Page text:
What The Hell Am I Doing?

As I hugged my mother and sister goodbye and walked out the front door, these words echoed in my mind. My family has been nothing but supportive since I announced this adventure. But today, worry creased their faces—an image that will be a reminder for me to keep safe and uphold the promise to my mother that I’ll see her again soon.

So there I was, at the train station, my backpack in tow. It contained everything I’d need for the next five months. Now, I’m writing this from a train to San Francisco airport, about to fly to San Diego, then bus to the Mexico border, and finally, walk back to Canada. It’s surreal, really. Don’t get me wrong, I’m not doubting or having second thoughts; it’s just that the reality of what I’m about to undertake is sinking in.


I arrived in San Francisco a couple of weeks before my start date to prepare my resupply boxes and finalize my gear. The main reason, though, was to spend time with my sister and meet my newborn nephew. Both experiences were wonderful.

The image shows an infant lying under a quilt on an inflatable sleeping pad. His face has been obscured for privacy.

Little nephew approves of my sleep setup

I also visited Costco, leaving with a box full of bars and snacks, and then walked two miles to the bus stop—my own form of training. Another grocery trip followed, with my backpack filled yet again with more snacks.

Over the past month, I’ve poured over Reddit threads and blog posts to learn how past vegan hikers managed their food. After some meticulous planning with spreadsheets, I had a solid plan for my resupply points. Opening all those snacks, packing my boxes, and dreaming of the joy they’ll bring me at each resupply point was exhilarating. I’ll see my first package in less than a week!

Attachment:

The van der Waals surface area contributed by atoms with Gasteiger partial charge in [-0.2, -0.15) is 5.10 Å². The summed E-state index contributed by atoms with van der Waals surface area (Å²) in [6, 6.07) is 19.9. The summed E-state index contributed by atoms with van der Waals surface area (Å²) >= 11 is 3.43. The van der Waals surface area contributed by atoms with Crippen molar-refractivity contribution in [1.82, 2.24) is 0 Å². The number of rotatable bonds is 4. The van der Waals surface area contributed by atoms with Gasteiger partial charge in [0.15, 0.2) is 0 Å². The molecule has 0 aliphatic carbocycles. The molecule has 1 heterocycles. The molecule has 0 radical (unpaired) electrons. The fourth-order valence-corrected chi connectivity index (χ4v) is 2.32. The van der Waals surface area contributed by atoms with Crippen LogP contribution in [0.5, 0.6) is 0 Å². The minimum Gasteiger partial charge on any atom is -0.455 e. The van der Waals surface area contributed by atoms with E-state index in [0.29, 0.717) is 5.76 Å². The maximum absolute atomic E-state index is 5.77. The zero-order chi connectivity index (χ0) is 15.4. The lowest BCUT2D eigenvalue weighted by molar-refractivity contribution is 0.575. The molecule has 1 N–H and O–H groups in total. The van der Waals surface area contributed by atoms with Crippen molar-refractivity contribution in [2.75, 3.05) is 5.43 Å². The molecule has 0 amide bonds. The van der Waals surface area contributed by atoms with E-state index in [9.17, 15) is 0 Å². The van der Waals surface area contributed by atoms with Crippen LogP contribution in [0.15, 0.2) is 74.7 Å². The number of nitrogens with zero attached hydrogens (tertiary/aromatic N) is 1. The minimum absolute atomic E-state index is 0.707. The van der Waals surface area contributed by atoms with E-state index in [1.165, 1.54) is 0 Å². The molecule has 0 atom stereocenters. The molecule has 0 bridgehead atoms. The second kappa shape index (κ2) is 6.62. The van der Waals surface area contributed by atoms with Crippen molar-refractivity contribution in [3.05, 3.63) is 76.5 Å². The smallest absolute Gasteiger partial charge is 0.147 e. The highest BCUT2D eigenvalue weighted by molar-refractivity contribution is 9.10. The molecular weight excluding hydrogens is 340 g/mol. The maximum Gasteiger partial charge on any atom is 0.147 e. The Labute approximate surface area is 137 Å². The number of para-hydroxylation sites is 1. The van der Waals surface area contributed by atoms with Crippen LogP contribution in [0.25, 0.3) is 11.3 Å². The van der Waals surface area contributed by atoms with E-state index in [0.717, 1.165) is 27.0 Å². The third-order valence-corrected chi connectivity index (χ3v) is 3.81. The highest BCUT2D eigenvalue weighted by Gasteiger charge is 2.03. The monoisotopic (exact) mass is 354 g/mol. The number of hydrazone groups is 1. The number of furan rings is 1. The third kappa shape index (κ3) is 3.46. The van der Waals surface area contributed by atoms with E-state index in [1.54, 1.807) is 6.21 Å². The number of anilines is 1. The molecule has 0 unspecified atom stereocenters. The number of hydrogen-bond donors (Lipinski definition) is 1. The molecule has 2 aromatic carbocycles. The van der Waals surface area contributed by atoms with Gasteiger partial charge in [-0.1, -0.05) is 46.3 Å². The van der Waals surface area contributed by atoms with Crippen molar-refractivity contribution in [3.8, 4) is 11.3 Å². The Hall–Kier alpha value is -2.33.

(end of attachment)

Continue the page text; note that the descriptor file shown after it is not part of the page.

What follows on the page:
Now that my gear was set, I practiced packing it all into my backpack—a task I’ll soon perfect.

Everything I will need for the next 5 months

Saying Goodbye

A week of logistics flew by, and it was time to say goodbye to my family. Though I tried not to show it, I was sad to leave. On my last night, I went out for a beer with my mother—a rare occurrence. She asked to join me, and I’m glad she did. We shared laughs and words of encouragement. We toasted to the success of my adventure.

The next day, my sister tied a Rakhi around my wrist—a ceremonial string imbued with her protection, something I needed more than ever.

We ended the evening with Chinese takeout. I scurried around the apartment ensuring I hadn’t forgotten anything, tidied up the mess I’d made, and then relaxed on the couch with my mother and sister. They offered words of support, love, and encouragement, reminding me they’d be waiting for my return. Emotions were high, but we kept them in check.

I picked up my pack, hugged them goodbye, and as I walked out the door, it finally hit me; what the f*** am I doing?

I’m actually doing it. I’m about to hike the Pacific Crest Trail.

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